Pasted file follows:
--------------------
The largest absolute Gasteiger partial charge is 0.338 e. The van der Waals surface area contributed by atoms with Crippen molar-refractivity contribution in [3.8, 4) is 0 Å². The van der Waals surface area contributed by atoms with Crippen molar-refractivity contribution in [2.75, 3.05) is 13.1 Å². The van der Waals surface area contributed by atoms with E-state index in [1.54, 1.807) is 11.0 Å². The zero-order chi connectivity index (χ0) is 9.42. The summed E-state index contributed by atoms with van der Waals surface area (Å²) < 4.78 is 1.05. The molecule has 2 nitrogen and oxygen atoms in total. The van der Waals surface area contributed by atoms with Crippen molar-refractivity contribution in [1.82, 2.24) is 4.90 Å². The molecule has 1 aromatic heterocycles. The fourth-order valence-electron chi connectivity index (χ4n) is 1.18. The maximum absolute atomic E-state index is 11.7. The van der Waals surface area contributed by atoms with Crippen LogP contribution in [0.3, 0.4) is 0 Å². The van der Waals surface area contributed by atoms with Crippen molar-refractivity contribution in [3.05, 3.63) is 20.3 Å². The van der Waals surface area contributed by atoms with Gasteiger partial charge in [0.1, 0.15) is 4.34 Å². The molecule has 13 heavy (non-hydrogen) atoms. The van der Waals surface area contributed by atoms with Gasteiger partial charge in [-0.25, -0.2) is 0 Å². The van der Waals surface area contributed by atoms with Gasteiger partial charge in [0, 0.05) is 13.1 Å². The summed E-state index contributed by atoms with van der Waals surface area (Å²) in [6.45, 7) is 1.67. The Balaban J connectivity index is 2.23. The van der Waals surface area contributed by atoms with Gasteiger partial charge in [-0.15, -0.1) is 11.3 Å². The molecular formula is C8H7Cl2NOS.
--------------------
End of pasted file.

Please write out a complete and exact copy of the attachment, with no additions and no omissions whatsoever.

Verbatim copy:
The largest absolute Gasteiger partial charge is 0.338 e. The van der Waals surface area contributed by atoms with Crippen molar-refractivity contribution in [3.8, 4) is 0 Å². The van der Waals surface area contributed by atoms with Crippen molar-refractivity contribution in [2.75, 3.05) is 13.1 Å². The van der Waals surface area contributed by atoms with E-state index in [1.54, 1.807) is 11.0 Å². The zero-order chi connectivity index (χ0) is 9.42. The summed E-state index contributed by atoms with van der Waals surface area (Å²) < 4.78 is 1.05. The molecule has 2 nitrogen and oxygen atoms in total. The van der Waals surface area contributed by atoms with Crippen molar-refractivity contribution in [1.82, 2.24) is 4.90 Å². The molecule has 1 aromatic heterocycles. The fourth-order valence-electron chi connectivity index (χ4n) is 1.18. The maximum absolute atomic E-state index is 11.7. The van der Waals surface area contributed by atoms with Crippen LogP contribution in [0.3, 0.4) is 0 Å². The van der Waals surface area contributed by atoms with Crippen molar-refractivity contribution in [3.05, 3.63) is 20.3 Å². The van der Waals surface area contributed by atoms with Gasteiger partial charge in [0.1, 0.15) is 4.34 Å². The molecule has 13 heavy (non-hydrogen) atoms. The van der Waals surface area contributed by atoms with Gasteiger partial charge in [-0.25, -0.2) is 0 Å². The van der Waals surface area contributed by atoms with Gasteiger partial charge in [0, 0.05) is 13.1 Å². The summed E-state index contributed by atoms with van der Waals surface area (Å²) in [6.45, 7) is 1.67. The Balaban J connectivity index is 2.23. The van der Waals surface area contributed by atoms with Gasteiger partial charge in [-0.15, -0.1) is 11.3 Å². The molecular formula is C8H7Cl2NOS.